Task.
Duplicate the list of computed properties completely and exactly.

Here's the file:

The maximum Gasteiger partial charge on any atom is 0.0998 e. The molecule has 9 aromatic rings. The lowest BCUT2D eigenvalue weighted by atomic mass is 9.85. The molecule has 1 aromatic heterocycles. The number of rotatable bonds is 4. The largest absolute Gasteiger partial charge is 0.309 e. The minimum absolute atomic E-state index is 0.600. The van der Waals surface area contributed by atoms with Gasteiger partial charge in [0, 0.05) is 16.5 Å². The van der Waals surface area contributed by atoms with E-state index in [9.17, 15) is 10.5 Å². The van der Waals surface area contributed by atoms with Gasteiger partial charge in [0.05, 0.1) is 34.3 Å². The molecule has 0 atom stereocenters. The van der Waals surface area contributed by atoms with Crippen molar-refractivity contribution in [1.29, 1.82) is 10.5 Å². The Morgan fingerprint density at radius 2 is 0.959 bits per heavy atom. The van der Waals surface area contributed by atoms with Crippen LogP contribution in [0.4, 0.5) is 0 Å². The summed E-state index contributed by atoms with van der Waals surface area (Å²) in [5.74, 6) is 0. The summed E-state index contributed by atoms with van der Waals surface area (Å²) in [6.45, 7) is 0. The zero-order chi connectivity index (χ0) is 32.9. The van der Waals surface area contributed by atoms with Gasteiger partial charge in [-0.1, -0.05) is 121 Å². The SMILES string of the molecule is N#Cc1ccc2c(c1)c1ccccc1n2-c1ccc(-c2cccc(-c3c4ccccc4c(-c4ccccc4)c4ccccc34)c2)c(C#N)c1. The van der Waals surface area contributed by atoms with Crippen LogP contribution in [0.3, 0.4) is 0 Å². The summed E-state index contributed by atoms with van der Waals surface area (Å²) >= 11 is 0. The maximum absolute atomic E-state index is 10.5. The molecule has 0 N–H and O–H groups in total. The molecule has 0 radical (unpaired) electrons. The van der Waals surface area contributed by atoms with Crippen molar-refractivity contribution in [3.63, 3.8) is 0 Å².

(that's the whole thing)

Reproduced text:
The maximum Gasteiger partial charge on any atom is 0.0998 e. The molecule has 9 aromatic rings. The lowest BCUT2D eigenvalue weighted by atomic mass is 9.85. The molecule has 1 aromatic heterocycles. The number of rotatable bonds is 4. The largest absolute Gasteiger partial charge is 0.309 e. The minimum absolute atomic E-state index is 0.600. The van der Waals surface area contributed by atoms with Gasteiger partial charge in [0, 0.05) is 16.5 Å². The van der Waals surface area contributed by atoms with E-state index in [9.17, 15) is 10.5 Å². The van der Waals surface area contributed by atoms with Gasteiger partial charge in [0.05, 0.1) is 34.3 Å². The molecule has 0 atom stereocenters. The van der Waals surface area contributed by atoms with Crippen molar-refractivity contribution in [1.29, 1.82) is 10.5 Å². The Morgan fingerprint density at radius 2 is 0.959 bits per heavy atom. The van der Waals surface area contributed by atoms with Crippen LogP contribution in [0.4, 0.5) is 0 Å². The summed E-state index contributed by atoms with van der Waals surface area (Å²) in [5.74, 6) is 0. The summed E-state index contributed by atoms with van der Waals surface area (Å²) in [6.45, 7) is 0. The zero-order chi connectivity index (χ0) is 32.9. The van der Waals surface area contributed by atoms with Gasteiger partial charge in [-0.1, -0.05) is 121 Å². The SMILES string of the molecule is N#Cc1ccc2c(c1)c1ccccc1n2-c1ccc(-c2cccc(-c3c4ccccc4c(-c4ccccc4)c4ccccc34)c2)c(C#N)c1. The van der Waals surface area contributed by atoms with Crippen LogP contribution in [0.3, 0.4) is 0 Å². The summed E-state index contributed by atoms with van der Waals surface area (Å²) >= 11 is 0. The maximum absolute atomic E-state index is 10.5. The molecule has 0 N–H and O–H groups in total. The molecule has 0 radical (unpaired) electrons. The van der Waals surface area contributed by atoms with Crippen molar-refractivity contribution in [3.63, 3.8) is 0 Å².